If you desire a closer, more immediate experience, you can hike or bike through the Everglades National Park in the areas between Miami and Naples on US 41/SW 8th St/Tamiami Trail: Along the Pineland Trails of the Long Pine Key Area, which are basically ruts that were created by loggers and farmers back in the 1940s. Alternatively, try the Old Ingraham Highway, a 22-mile round trip, or the Flamingo Trails, including the Snake Bight Trail and the Rowdy Bend Trail (hiking is allowed on all nine of the Flamingo Trails, but bicycles on only the aforementioned). On the southeastern coast, Shark Valley, a fifteen-mile paved loop where alligators sprawl uncaring along the road, soaking up the southern sunshine, is one of the most popular places to ride. While it may seem scary to step or ride around the reptiles, keep in mind that they only hunt when they’re in the water, and unless you provoke them, they’re completely disinterested in you while they’re on the land. If you don’t feel like you’re up to fifteen miles of exercise, you can take a guided tram tour, a two-hour encyclopaedic journey.
On the way to Shark Valley, you’ll pass the Miccosukee Village. The Miccosukee was one of the tribes of Native Americans that existed long before Ponce de Leon “discovered” America 500 years ago. Today, the Miccosukee and Seminole tribes maintain government-sanctioned reservations in the Everglades National Park, and visitors are welcome to the villages they maintain to demonstrate their way of life. The Miccosukee Village features an Indian Museum with historic artefacts, Tribal art and photography. It also offers demonstrations on traditional craft-making, alligator and wildlife shows and airboat rides to a 100-year-old hammock Indian camp. Finally, the Miccosukee restaurant allows you to taste native delicacies including fry bread, frog legs, ‘gator and catfish.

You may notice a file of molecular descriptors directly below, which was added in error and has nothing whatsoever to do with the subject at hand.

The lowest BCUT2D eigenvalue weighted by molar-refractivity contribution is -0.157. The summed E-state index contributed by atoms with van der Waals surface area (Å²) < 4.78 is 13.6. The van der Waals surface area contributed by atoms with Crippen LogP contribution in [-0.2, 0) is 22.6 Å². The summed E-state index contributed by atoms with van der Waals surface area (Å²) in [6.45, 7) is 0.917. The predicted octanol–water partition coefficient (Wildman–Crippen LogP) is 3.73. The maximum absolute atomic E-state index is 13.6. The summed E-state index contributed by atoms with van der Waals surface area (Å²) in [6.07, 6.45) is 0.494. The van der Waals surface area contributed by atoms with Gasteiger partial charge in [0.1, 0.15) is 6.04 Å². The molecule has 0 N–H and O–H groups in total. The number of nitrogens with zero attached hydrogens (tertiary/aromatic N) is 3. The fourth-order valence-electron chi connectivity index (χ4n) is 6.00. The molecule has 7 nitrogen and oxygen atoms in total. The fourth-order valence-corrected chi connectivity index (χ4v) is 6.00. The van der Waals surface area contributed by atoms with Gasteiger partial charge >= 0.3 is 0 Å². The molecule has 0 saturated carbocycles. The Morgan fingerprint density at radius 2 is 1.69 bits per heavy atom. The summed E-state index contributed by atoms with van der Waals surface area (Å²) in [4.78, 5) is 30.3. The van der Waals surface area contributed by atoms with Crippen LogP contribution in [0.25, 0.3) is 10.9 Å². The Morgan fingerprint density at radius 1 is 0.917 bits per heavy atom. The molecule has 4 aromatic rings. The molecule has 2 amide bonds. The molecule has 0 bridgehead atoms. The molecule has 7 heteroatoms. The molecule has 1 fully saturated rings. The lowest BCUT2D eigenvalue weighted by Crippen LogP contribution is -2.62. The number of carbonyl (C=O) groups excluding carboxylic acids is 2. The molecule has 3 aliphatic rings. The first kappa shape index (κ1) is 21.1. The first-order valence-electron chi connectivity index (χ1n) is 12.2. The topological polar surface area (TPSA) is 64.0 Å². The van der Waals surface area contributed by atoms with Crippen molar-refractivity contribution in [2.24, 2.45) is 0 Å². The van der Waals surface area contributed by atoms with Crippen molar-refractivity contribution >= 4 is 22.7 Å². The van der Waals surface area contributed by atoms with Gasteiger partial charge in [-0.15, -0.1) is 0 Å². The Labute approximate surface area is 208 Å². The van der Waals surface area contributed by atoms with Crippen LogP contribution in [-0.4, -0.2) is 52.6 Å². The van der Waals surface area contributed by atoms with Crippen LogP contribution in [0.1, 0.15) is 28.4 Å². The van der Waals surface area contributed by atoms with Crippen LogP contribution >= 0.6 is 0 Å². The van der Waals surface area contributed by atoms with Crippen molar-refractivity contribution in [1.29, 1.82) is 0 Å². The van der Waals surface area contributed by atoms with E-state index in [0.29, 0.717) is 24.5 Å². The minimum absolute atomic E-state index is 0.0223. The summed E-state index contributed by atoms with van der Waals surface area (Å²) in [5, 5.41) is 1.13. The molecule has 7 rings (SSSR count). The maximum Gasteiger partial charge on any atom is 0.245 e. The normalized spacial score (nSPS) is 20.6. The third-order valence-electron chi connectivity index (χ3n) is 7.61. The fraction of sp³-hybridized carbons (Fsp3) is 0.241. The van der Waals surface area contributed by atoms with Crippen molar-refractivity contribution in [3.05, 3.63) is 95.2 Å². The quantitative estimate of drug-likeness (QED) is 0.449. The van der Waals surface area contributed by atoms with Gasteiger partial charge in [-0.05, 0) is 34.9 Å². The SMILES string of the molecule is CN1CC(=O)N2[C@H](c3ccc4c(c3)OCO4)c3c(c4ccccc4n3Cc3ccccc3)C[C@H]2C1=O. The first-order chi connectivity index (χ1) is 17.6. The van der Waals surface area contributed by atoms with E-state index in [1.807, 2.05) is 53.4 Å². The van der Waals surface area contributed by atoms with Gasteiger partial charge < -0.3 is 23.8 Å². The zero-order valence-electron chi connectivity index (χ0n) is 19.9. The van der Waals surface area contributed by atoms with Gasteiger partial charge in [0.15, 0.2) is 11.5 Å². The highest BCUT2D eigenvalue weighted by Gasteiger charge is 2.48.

If you just can’t bring yourself to sample the wildlife you’ve just viewed, stop in at the Pit Bar-B-Q for smoked chicken and ribs, plus beans and rice with a Latin flair, which is also located on Tamiami Trail. Restaurants located in the Everglades itself tend to serve good ol’ Southern cuisine or focus on regional seafood, such as City Seafood, located in Everglades City. Others have developed from airboat concession stands, such as Coopertown Restaurant on Miami’s side of the Tamiami Trail, and offer a dose of local colour to go along with the cornmeal-breaded, fried alligator tail that’s on the menu.
As for airboats, they’re not allowed in the Everglades National Park. However, a northern tract of the River of Grass was added in 1989, and it’s here on the Tamiami Trail, running between the two coasts, that private concessions operate tours. Some find the airboats loud and intrusive, but children tend to like them, and the tours are generally educational. Plus, locals who regularly fish the area for bass and trout rely on them to move over mere inches of water. Sometimes, they’re the only way to get into a deeper part of the ecosystem without getting your feet wet. Then again, some don’t mind a little water. If that’s you, feel free to join a ranger for slough slogging – a wet hike through the River of Grass – for the ultimate up-close Everglades experience.
Written by Jen Karetnick